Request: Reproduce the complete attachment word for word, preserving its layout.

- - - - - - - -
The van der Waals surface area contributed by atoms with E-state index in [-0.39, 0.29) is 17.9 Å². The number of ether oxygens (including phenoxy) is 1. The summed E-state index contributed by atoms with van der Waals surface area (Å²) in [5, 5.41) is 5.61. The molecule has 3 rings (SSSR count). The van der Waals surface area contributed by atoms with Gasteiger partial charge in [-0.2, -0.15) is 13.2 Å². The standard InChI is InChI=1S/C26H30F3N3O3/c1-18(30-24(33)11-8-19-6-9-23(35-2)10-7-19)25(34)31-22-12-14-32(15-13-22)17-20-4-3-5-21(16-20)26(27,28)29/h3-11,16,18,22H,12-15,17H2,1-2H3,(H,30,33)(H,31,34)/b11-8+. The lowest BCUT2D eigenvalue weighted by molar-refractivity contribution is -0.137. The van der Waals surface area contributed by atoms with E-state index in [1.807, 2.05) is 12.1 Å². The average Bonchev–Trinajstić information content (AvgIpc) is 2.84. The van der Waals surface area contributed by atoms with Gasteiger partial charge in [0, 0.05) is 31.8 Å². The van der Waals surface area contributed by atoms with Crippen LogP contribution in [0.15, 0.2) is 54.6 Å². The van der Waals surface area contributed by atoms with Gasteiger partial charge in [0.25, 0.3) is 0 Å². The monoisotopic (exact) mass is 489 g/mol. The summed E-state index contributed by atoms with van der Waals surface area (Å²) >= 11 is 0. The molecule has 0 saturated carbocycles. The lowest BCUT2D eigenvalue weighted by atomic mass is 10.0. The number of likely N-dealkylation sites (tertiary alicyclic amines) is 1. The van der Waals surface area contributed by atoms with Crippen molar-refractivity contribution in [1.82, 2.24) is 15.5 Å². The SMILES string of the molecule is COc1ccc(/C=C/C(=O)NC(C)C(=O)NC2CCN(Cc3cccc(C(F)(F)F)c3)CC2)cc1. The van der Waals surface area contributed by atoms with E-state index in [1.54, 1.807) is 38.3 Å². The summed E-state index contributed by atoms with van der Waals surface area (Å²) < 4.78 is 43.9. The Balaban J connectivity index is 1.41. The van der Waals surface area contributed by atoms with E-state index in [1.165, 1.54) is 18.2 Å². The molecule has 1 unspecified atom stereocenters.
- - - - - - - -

The van der Waals surface area contributed by atoms with E-state index in [-0.39, 0.29) is 17.9 Å². The number of ether oxygens (including phenoxy) is 1. The summed E-state index contributed by atoms with van der Waals surface area (Å²) in [5, 5.41) is 5.61. The molecule has 3 rings (SSSR count). The van der Waals surface area contributed by atoms with Gasteiger partial charge in [-0.2, -0.15) is 13.2 Å². The standard InChI is InChI=1S/C26H30F3N3O3/c1-18(30-24(33)11-8-19-6-9-23(35-2)10-7-19)25(34)31-22-12-14-32(15-13-22)17-20-4-3-5-21(16-20)26(27,28)29/h3-11,16,18,22H,12-15,17H2,1-2H3,(H,30,33)(H,31,34)/b11-8+. The lowest BCUT2D eigenvalue weighted by molar-refractivity contribution is -0.137. The van der Waals surface area contributed by atoms with E-state index in [1.807, 2.05) is 12.1 Å². The average Bonchev–Trinajstić information content (AvgIpc) is 2.84. The van der Waals surface area contributed by atoms with Gasteiger partial charge in [0, 0.05) is 31.8 Å². The van der Waals surface area contributed by atoms with Crippen LogP contribution in [0.15, 0.2) is 54.6 Å². The van der Waals surface area contributed by atoms with Gasteiger partial charge in [0.25, 0.3) is 0 Å². The monoisotopic (exact) mass is 489 g/mol. The summed E-state index contributed by atoms with van der Waals surface area (Å²) >= 11 is 0. The molecule has 0 saturated carbocycles. The lowest BCUT2D eigenvalue weighted by atomic mass is 10.0. The number of likely N-dealkylation sites (tertiary alicyclic amines) is 1. The van der Waals surface area contributed by atoms with Crippen molar-refractivity contribution in [1.82, 2.24) is 15.5 Å². The SMILES string of the molecule is COc1ccc(/C=C/C(=O)NC(C)C(=O)NC2CCN(Cc3cccc(C(F)(F)F)c3)CC2)cc1. The van der Waals surface area contributed by atoms with E-state index in [1.54, 1.807) is 38.3 Å². The summed E-state index contributed by atoms with van der Waals surface area (Å²) < 4.78 is 43.9. The Balaban J connectivity index is 1.41. The van der Waals surface area contributed by atoms with E-state index in [1.165, 1.54) is 18.2 Å². The molecule has 1 unspecified atom stereocenters.